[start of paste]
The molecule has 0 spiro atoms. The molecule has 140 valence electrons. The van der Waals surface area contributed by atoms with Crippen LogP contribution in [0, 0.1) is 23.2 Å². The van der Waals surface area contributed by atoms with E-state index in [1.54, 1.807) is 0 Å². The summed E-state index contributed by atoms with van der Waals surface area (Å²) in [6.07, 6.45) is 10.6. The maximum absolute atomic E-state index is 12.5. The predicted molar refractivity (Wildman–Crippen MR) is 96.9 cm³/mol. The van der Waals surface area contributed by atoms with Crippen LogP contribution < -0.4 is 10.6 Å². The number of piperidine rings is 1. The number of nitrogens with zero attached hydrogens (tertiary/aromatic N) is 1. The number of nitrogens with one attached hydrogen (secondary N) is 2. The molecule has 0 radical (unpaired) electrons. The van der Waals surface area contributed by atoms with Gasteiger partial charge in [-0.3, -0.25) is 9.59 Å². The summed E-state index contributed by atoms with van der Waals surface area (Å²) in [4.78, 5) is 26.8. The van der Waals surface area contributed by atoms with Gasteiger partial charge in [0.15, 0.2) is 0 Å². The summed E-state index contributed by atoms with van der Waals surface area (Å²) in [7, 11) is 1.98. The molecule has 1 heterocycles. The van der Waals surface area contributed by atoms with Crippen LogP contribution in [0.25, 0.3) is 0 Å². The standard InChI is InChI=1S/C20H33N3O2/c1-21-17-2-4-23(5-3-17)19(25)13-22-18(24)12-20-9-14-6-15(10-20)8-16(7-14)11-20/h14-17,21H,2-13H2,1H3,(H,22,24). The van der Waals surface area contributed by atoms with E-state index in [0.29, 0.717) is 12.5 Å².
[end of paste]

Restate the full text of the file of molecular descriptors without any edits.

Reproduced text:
The molecule has 0 spiro atoms. The molecule has 140 valence electrons. The van der Waals surface area contributed by atoms with Crippen LogP contribution in [0, 0.1) is 23.2 Å². The van der Waals surface area contributed by atoms with E-state index in [1.54, 1.807) is 0 Å². The summed E-state index contributed by atoms with van der Waals surface area (Å²) in [6.07, 6.45) is 10.6. The maximum absolute atomic E-state index is 12.5. The predicted molar refractivity (Wildman–Crippen MR) is 96.9 cm³/mol. The van der Waals surface area contributed by atoms with Crippen LogP contribution < -0.4 is 10.6 Å². The number of piperidine rings is 1. The number of nitrogens with zero attached hydrogens (tertiary/aromatic N) is 1. The number of nitrogens with one attached hydrogen (secondary N) is 2. The molecule has 0 radical (unpaired) electrons. The van der Waals surface area contributed by atoms with Gasteiger partial charge in [-0.3, -0.25) is 9.59 Å². The summed E-state index contributed by atoms with van der Waals surface area (Å²) in [4.78, 5) is 26.8. The van der Waals surface area contributed by atoms with Gasteiger partial charge in [0.15, 0.2) is 0 Å². The summed E-state index contributed by atoms with van der Waals surface area (Å²) in [7, 11) is 1.98. The molecule has 1 heterocycles. The van der Waals surface area contributed by atoms with Crippen LogP contribution in [0.25, 0.3) is 0 Å². The standard InChI is InChI=1S/C20H33N3O2/c1-21-17-2-4-23(5-3-17)19(25)13-22-18(24)12-20-9-14-6-15(10-20)8-16(7-14)11-20/h14-17,21H,2-13H2,1H3,(H,22,24). The van der Waals surface area contributed by atoms with E-state index in [0.29, 0.717) is 12.5 Å².